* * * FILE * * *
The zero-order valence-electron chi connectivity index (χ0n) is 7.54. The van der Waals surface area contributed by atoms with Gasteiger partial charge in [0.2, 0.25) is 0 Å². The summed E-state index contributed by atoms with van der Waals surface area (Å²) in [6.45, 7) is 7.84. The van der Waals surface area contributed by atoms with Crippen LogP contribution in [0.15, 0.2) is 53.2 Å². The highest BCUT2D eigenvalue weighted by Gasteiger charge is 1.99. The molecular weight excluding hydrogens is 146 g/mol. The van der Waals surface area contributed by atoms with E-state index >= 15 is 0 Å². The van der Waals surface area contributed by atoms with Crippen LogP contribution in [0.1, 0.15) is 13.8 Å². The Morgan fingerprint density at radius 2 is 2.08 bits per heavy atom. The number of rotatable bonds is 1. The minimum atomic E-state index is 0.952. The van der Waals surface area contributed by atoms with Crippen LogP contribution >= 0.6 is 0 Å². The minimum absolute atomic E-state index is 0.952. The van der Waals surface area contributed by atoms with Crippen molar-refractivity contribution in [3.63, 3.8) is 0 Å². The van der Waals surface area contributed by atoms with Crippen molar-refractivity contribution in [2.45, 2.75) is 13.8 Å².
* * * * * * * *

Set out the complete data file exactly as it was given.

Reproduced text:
The zero-order valence-electron chi connectivity index (χ0n) is 7.54. The van der Waals surface area contributed by atoms with Gasteiger partial charge in [0.2, 0.25) is 0 Å². The summed E-state index contributed by atoms with van der Waals surface area (Å²) in [6.45, 7) is 7.84. The van der Waals surface area contributed by atoms with Crippen LogP contribution in [0.15, 0.2) is 53.2 Å². The highest BCUT2D eigenvalue weighted by Gasteiger charge is 1.99. The molecular weight excluding hydrogens is 146 g/mol. The van der Waals surface area contributed by atoms with E-state index >= 15 is 0 Å². The van der Waals surface area contributed by atoms with Crippen LogP contribution in [0.1, 0.15) is 13.8 Å². The Morgan fingerprint density at radius 2 is 2.08 bits per heavy atom. The number of rotatable bonds is 1. The minimum atomic E-state index is 0.952. The van der Waals surface area contributed by atoms with Crippen LogP contribution >= 0.6 is 0 Å². The minimum absolute atomic E-state index is 0.952. The van der Waals surface area contributed by atoms with Crippen molar-refractivity contribution in [3.63, 3.8) is 0 Å². The van der Waals surface area contributed by atoms with Crippen molar-refractivity contribution in [2.45, 2.75) is 13.8 Å².